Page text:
She Quit Her Wall Street Job to Make Nostalgic Desi Ice-cream


Tanvi Chowdhri took what she calls herself a ‘leap of faith’ and quit her job in Wall Street, New York to come to India and make the Ice-cream Brand, Papacream which makes nostalgic desi ice creams.

Even when she worked in a finance company in Wall Street, New York, Tanvi Chowdhri knew that her real passion lay in culinary arts. Tanvi had grown up in Kolkata and her family of foodies always travelled around the world to enjoy the local cuisines of places. Growing up in Kolkata, the centre of Indian sweets, Tanvi had also developed a sweet tooth.

Even when she was on Wall Street, she used to visit chefs in her free time and research new trends in the culinary world. So, when the time came, Tanvi took a leap of faith and quit her job to come back home to India and set up an ice cream brand. She started Papacream in 2015.

Papacream was first started as an ice cream parlour and later Tanvi began to sell her ice creams in packages aiming to become a packaged ice cream brand in India. She wanted to provide quality ice creams like the foreign brands but without the high price associated with them.

Papacream offers nostalgic ice cream flavours like ‘cotton candy’ that will take you to the memories of eating the pink budiye ke baal (cotton candy) as a kid, ‘cereal milk’ which will remind you of the milk remaining after you finish a bowl of cereal and ‘cookies and cream’ which will taste like eating a cookie dipped in real milk. Papacream also has some quirky flavours like pani puri sorbet, nacho-cheese ice cream and ice cream sushi, and more.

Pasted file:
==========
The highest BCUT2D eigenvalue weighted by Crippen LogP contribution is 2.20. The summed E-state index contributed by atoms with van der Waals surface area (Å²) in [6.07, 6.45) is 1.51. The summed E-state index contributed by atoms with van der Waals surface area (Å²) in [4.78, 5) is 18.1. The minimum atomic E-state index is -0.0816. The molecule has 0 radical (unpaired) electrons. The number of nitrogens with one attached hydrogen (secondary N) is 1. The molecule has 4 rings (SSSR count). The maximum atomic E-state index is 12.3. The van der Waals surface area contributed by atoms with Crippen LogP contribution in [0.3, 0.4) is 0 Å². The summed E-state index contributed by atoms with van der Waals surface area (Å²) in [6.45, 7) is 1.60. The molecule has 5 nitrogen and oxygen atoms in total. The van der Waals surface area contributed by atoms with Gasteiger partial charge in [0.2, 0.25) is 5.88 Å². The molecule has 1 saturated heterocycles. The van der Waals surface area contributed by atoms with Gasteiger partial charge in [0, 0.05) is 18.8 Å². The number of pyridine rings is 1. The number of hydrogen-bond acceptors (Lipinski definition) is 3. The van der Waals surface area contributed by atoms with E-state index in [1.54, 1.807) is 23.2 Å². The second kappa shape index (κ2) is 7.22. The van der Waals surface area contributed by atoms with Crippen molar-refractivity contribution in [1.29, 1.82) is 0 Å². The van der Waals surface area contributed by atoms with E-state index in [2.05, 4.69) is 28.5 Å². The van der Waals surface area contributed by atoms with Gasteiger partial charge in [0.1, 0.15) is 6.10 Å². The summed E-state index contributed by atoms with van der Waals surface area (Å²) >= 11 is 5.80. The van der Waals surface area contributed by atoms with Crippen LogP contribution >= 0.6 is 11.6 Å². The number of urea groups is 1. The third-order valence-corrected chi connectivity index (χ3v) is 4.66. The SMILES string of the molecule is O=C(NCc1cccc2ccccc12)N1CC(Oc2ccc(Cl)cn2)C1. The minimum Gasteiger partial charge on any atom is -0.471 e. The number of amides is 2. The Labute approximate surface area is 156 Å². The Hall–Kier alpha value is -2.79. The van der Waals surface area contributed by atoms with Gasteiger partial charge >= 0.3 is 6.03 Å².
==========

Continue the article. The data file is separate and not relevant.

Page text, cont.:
Other flavours include French vanilla, vegan chocofudgy cake, vegan and regular raspberry sorbet, salted caramel and more, alongside ice cream cakes such as vegan coffee chocolate, vegan mango vanilla, biscoff, and more.

Ice creams are priced from Rs 375 onwards, while the cakes cost around Rs 1,500 and up. Papacream’s ice creams are available across 15 cities in India, including Mumbai, Bengaluru, Delhi, Pune, Ahmedabad, Dehradun, and more.

Tanvi acknowledges that running a business as a young woman was not easy. Most people she hired were either her age or older than her, so taking orders from her was not easy for them. But for other young women who want to start their own business Tanvi has to say, “It’s always about taking that leap of faith. If you have apprehensions or a fear of failure, remember there will be a silver lining, and just keep at it.”

Credits: The Better India

-Staff Reporter

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